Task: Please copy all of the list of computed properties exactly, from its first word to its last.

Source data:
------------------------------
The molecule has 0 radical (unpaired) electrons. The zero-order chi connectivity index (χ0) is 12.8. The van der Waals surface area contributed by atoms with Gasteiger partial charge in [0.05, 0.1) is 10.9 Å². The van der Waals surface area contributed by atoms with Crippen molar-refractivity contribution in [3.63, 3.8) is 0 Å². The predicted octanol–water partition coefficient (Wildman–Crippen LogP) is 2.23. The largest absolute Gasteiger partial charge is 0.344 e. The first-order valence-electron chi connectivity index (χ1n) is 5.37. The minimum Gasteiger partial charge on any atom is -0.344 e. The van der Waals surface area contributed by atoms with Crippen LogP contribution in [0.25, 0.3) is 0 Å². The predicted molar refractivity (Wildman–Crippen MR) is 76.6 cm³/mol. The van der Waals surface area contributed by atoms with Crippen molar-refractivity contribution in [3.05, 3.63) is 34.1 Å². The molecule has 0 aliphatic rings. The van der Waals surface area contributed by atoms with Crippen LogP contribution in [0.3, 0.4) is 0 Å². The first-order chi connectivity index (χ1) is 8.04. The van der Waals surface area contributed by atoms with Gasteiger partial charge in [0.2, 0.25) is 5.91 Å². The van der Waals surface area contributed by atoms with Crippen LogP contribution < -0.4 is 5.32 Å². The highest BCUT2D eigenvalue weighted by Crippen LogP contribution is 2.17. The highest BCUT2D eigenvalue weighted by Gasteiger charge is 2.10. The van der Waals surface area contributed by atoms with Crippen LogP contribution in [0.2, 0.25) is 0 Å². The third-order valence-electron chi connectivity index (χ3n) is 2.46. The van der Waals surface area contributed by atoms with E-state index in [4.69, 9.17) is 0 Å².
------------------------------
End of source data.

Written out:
The molecule has 0 radical (unpaired) electrons. The zero-order chi connectivity index (χ0) is 12.8. The van der Waals surface area contributed by atoms with Gasteiger partial charge in [0.05, 0.1) is 10.9 Å². The van der Waals surface area contributed by atoms with Crippen molar-refractivity contribution in [3.63, 3.8) is 0 Å². The predicted octanol–water partition coefficient (Wildman–Crippen LogP) is 2.23. The largest absolute Gasteiger partial charge is 0.344 e. The first-order valence-electron chi connectivity index (χ1n) is 5.37. The minimum Gasteiger partial charge on any atom is -0.344 e. The van der Waals surface area contributed by atoms with Crippen LogP contribution in [0.25, 0.3) is 0 Å². The predicted molar refractivity (Wildman–Crippen MR) is 76.6 cm³/mol. The van der Waals surface area contributed by atoms with Crippen molar-refractivity contribution in [3.05, 3.63) is 34.1 Å². The molecule has 0 aliphatic rings. The van der Waals surface area contributed by atoms with Crippen LogP contribution in [0.3, 0.4) is 0 Å². The first-order chi connectivity index (χ1) is 8.04. The van der Waals surface area contributed by atoms with Gasteiger partial charge in [0.2, 0.25) is 5.91 Å². The van der Waals surface area contributed by atoms with Crippen LogP contribution < -0.4 is 5.32 Å². The highest BCUT2D eigenvalue weighted by Crippen LogP contribution is 2.17. The highest BCUT2D eigenvalue weighted by Gasteiger charge is 2.10. The van der Waals surface area contributed by atoms with Crippen LogP contribution in [0.2, 0.25) is 0 Å². The third-order valence-electron chi connectivity index (χ3n) is 2.46. The van der Waals surface area contributed by atoms with E-state index in [4.69, 9.17) is 0 Å².